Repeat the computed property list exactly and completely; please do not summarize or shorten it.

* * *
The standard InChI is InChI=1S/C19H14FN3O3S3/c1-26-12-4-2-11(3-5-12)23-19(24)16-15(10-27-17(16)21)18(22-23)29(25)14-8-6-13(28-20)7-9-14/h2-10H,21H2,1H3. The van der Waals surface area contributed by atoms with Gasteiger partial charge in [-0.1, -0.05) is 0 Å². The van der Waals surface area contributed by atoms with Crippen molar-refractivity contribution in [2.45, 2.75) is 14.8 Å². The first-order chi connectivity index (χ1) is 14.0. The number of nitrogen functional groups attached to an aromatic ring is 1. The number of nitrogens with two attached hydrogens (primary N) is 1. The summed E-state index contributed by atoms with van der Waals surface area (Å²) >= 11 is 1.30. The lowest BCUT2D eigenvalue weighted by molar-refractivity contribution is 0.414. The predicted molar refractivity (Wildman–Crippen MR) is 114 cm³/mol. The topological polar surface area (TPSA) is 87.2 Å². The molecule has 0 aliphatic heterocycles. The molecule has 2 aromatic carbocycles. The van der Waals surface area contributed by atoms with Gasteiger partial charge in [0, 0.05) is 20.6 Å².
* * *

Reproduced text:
The standard InChI is InChI=1S/C19H14FN3O3S3/c1-26-12-4-2-11(3-5-12)23-19(24)16-15(10-27-17(16)21)18(22-23)29(25)14-8-6-13(28-20)7-9-14/h2-10H,21H2,1H3. The van der Waals surface area contributed by atoms with Gasteiger partial charge in [-0.1, -0.05) is 0 Å². The van der Waals surface area contributed by atoms with Crippen molar-refractivity contribution in [2.45, 2.75) is 14.8 Å². The first-order chi connectivity index (χ1) is 14.0. The number of nitrogen functional groups attached to an aromatic ring is 1. The number of nitrogens with two attached hydrogens (primary N) is 1. The summed E-state index contributed by atoms with van der Waals surface area (Å²) >= 11 is 1.30. The lowest BCUT2D eigenvalue weighted by molar-refractivity contribution is 0.414. The predicted molar refractivity (Wildman–Crippen MR) is 114 cm³/mol. The topological polar surface area (TPSA) is 87.2 Å². The molecule has 0 aliphatic heterocycles. The molecule has 2 aromatic carbocycles. The van der Waals surface area contributed by atoms with Gasteiger partial charge in [0, 0.05) is 20.6 Å².